Estate planning is an important step for you and your family, as it helps to protect your loved ones and your assets in the event of an unfortunate incident. We all know that things can happen unexpectedly in life; you may get hurt the next day and become unable to make important decisions for yourself and your family. That’s when estate planning comes into the picture.
To help you understand more and get started, here are some of the most important things you should know about estate planning:
One of the first things you need to know is the probate process. The experts from Heritage Elder Law explain that this is the court process in which assets will be settled upon your death, unless you already have an estate plan in place, or the estate is too small for probate. The probate process is a long and expensive process, in which lots of paperwork has to be filed and an accounting process has to be implemented. This sometimes leads to contested accounting of estate assets, which takes even longer to resolve. The whole process can cost you significant legal fees and take months to complete so it is better for you to plan for estate transferring outside of probate. Find a reputable estate planning attorney to help you with the complicated process and ensure that your property and family are protected.
2. Assets to Include
You should consider the assets you want to include in your estate plan so that these assets will be easily transferred to your beneficiary upon your death. Usually, people will include the following assets: real estate, vehicles, checking, saving and investment accounts, business ownership, intellectual property, life insurance, and personal property.
You should also know that your beneficiaries may have to pay federal taxes for larger estates, and some states also charge taxes on smaller sums of money. If your estate is likely to be taxed a lot, you may want to reduce that tax by giving inter vivos gifts, or gifts you made during your lifetime. If the gifts are below the threshold for gift tax, then you may just be able to avoid gift tax and reduce estate tax.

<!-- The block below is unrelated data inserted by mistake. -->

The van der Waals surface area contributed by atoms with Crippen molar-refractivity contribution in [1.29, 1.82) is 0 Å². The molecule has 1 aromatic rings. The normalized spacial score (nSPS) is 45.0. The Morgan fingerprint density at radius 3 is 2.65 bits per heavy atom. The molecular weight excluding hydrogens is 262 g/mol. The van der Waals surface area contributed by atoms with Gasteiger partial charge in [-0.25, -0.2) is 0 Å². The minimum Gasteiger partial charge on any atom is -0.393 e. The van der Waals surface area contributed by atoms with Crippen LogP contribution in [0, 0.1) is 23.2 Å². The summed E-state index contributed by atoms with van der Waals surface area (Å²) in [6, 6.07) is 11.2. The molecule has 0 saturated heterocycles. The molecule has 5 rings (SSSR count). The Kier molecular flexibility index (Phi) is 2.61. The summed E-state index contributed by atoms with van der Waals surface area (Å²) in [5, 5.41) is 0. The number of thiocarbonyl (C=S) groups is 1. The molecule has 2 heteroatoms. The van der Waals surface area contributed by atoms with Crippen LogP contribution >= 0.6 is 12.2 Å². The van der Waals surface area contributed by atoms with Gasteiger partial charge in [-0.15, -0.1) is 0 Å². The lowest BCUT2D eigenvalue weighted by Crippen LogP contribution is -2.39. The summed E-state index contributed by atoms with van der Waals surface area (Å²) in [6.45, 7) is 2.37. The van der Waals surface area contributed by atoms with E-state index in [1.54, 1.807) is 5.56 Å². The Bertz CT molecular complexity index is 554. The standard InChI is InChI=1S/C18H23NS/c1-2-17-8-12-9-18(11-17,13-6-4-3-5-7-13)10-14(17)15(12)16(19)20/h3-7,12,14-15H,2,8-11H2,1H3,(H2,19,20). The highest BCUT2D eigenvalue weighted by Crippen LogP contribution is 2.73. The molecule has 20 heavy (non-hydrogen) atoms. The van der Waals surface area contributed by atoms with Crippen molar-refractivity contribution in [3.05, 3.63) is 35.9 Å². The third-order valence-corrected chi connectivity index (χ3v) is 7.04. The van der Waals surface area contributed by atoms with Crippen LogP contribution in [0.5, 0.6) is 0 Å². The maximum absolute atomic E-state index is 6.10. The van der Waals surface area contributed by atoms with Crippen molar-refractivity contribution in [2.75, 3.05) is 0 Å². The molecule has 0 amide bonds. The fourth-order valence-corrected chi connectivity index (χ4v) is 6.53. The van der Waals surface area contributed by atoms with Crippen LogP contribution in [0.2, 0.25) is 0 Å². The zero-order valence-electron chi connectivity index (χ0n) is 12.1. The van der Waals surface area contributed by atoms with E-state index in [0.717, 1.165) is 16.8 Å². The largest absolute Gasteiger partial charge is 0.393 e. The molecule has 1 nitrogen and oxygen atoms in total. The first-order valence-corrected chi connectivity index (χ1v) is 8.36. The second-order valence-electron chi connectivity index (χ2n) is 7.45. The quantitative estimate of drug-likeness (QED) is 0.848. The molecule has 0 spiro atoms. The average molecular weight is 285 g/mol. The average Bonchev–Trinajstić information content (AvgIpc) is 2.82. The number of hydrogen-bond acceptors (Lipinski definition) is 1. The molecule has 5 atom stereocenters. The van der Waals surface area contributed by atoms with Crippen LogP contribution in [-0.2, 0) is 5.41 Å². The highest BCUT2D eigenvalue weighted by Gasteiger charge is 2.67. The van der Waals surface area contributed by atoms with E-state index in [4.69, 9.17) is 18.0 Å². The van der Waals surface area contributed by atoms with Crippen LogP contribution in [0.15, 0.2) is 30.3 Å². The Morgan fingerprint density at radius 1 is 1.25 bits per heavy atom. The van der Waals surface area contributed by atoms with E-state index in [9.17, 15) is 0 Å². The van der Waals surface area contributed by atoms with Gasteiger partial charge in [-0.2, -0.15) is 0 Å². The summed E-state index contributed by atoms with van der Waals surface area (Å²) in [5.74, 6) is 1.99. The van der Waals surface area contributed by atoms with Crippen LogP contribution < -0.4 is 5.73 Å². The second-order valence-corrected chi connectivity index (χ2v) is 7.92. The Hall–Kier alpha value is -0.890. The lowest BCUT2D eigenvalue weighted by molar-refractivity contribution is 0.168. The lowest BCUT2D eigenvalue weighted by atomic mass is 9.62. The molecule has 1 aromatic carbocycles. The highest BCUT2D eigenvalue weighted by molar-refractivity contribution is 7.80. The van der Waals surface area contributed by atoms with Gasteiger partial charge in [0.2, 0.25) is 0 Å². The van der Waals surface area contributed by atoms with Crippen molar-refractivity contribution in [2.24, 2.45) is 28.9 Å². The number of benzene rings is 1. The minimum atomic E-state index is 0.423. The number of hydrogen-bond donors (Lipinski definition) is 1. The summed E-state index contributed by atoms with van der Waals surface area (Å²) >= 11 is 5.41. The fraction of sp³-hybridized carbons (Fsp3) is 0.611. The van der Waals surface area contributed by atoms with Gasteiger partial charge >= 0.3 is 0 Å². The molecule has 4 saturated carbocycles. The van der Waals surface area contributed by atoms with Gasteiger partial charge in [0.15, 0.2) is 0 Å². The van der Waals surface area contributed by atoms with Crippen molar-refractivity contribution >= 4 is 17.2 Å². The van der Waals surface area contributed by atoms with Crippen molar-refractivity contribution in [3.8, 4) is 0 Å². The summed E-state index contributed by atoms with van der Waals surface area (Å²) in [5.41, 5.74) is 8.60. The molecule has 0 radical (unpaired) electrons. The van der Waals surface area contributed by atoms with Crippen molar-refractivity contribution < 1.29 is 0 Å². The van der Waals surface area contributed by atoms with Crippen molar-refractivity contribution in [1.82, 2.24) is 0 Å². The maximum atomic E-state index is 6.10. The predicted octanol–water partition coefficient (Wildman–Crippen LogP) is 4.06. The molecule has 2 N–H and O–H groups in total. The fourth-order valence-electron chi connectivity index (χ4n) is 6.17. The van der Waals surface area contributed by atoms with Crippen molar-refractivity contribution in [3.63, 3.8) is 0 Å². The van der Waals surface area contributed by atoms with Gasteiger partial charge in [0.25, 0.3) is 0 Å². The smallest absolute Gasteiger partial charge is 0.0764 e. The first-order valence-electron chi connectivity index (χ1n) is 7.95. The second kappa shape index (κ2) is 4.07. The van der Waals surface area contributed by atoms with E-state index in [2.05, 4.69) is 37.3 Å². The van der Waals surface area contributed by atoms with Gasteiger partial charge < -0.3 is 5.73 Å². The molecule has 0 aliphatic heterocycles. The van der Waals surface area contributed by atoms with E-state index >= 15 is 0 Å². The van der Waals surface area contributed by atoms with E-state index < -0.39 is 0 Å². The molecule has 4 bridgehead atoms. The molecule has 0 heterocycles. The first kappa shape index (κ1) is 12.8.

To avoid conflict on asset transfer after your death, it is also important to clarify if any of the assets you own is under joint ownership with someone else, in that case, you need to determine the correct amount or percentage of the ownership that your inheritors will have. For certain assets like life insurance policies, you might have already chosen beneficiaries when purchasing the policies, so you should make sure they are correctly listed in your estate plan.
One thing to know is that not every asset can have a named beneficiary, but financial and most everyday assets can, such as retirement plans, life insurance plans, jewelry, artwork, and antiques. Having beneficiaries named for these assets will help avoid probate and make ownership transfer easier down the road.
Think about who you want to protect upon your death and make a list of your loved ones that you want to consider in your plan, including your parents, spouse, children, and friends. If you want to protect and provide for children under 18, you will also need to name a trusted guardian for them in case both parents pass away.
You cannot name beneficiaries for larger assets such as a home or a car. In these cases, you can establish a revocable trust. A trust is a legal document, in which the trustee is the person who controls the trust assets, and the named beneficiaries, also called living or backup trustees, are persons who will receive the trust assets upon the trust owner’s death. Technically you are transferring the ownership of assets to the trust itself, hence, the transition of ownership between trustees becomes smooth and easy. A revocable trust will then allow for the asset to be transferred to living trustees without having to go through the probate process.
An irrevocable trust, on the other hand, gives you the option to give up control over your assets but it will also protect your assets, as creditors will not be able to access your money or property listed in an irrevocable trust. In an irrevocable trust, you cannot access the trust assets directly, nor can you make changes to the trust unless all the trustees approve the amendment, which is a long and complicated process in itself.
As we cannot foresee the end of our lives, there is no reason to wait for estate planning. It not only helps you prepare protection for your loved ones after your death but also helps them avoid any disputes over your property. It may not be easy to determine your estate plan right away, but it will certainly make things easier for everyone later on in the event of your unfortunate passing.